In the dining room to the left of the entry, Diana served hot breakfasts with fresh breads and jams, and even dinner (with notice), featuring local foods and French country wines. She was most gracious in preparing several dinners for us over the week we stayed, all delicious.
I particularly appreciated (naturally) the many books that greeted us, and I left my own novels to add to the chateau’s collection. There were hundreds of books in English and French and other languages, out-of-print books, bestsellers, classics, history, crime, romance, art, cooking, landscape. Books were stacked on tables and mantels and overflowed from shelves. They lined the rooms with history, their own history and those stories living inside the leaves, reflecting centuries of writers and readers, but also reflecting a more sophisticated syntax and thought pattern.
I came across a young-adult story with black-and-white illustrations on shiny pages. The printing style reminded me of books I once borrowed and devoured from our local Orinda library when I was young. The title page stated the book was a war printing, using circumscribed ink and paper, for it was dated 1944, London. It appeared to be about a girl’s school with a simple and direct and sweet style. I thought how different today’s young adult novels are, with their dark and often violent themes, their sexually charged language, their despairing and anguished tones. What have we sowed in the hearts and minds of our children and what kind of a culture will we – and they – reap one day? Perhaps we already are reaping what we have sowed.
Tucked among old books on the landing upstairs I found an Anglican Book of Common Prayer with no publication date, but with a Christmas 1915 inscription from the owner’s grandfather. By Christmas 1915, Britain was in the First World War. London bombing commenced in May of that year. The leather-bound prayer book, its tissue pages well thumbed, was no more than two by three inches, and it contained not only Anglican prayers and liturgies, but hymns as well. It looked to be the old 1662 Prayer Book, similar to our 1928 BCP in America, with rites going back to the seventh century monastic offices and the medieval liturgies of Old Sarum.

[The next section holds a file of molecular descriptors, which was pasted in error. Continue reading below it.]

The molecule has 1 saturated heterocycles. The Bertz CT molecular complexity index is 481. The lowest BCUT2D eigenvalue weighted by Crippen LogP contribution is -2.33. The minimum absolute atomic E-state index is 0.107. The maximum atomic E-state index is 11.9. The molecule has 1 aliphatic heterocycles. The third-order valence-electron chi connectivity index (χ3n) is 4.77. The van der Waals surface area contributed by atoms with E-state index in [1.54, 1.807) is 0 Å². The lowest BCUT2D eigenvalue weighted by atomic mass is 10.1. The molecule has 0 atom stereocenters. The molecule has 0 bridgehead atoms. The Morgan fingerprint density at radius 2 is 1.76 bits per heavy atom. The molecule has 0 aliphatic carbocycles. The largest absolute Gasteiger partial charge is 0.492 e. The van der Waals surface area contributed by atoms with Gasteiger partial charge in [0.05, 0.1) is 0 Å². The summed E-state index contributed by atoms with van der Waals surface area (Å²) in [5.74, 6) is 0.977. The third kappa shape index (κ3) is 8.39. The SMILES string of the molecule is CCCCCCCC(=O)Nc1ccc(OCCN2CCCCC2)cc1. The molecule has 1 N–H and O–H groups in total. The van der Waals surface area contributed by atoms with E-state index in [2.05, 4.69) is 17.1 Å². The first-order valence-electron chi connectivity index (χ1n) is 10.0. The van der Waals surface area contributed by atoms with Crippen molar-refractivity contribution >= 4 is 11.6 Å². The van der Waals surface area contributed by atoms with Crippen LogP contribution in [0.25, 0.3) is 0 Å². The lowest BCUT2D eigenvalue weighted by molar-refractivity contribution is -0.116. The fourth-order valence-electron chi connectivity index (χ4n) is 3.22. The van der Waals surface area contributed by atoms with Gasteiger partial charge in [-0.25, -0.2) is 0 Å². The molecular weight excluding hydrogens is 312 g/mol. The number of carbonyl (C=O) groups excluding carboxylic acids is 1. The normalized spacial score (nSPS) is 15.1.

Diana’s warmth charmed us, encouraging conversation. She treated us like family. As my nine-year-old granddaughter nodded off to sleep under white embroidered linen, she said with a happy smile and a sweet sigh, “Diana is so nice, I just want to move in and help her in the kitchen.” “I know,” I said, “me too,” and I gently turned out the light and kissed her on the forehead.
The skies are broad in this rolling countryside, and while the rain limited our explorations, the changing skies created dramatic canvases of blues and whites and grays. We walked out to the paddocks and followed the gravel paths and drove the lanes through fields of corn waiting for harvest.
Staying at Chateau de la Puisaye was far more than memorable and far more than restful. It was stepping into history and for a short time living there as though we shared the space with hundreds of ancestors. The two hundred years these rooms witnessed seem to have been more ordered times, in spite of candlelight and bedpans and cold rooms heated by fires in hearths. It was a time when social graces tamed our bestial natures and manners orchestrated our gatherings. Conversation linked minds and hearts, and shared meals wove generations together. Civility, that old art of living with one another, was valued over self-esteem, thoughtfulness over thoughtlessness, patience over impulse. Being dependent upon one another for day-to-day needs required selfless sacrifice. It required love.
One cannot turn back the clock, but it is good to be reminded of what we have lost, so that we might plant similar seeds before the the lost is forgotten completely. We flock to these quiet old houses seeking something we cannot name; we mourn a time of gentle, gentile, gentlemen and gentlewomen. Today transfixed by gadgets and toys and bright screens with buttons, we have nearly forgotten how to think, how to reflect (or even dream), how to link generations with words around a table.
Chateau de la Puisaye reminded me how to live gently. The old house said, do not forget. Thank you, Diana and Bruno Costes, for pulling this past into our present and with such grace.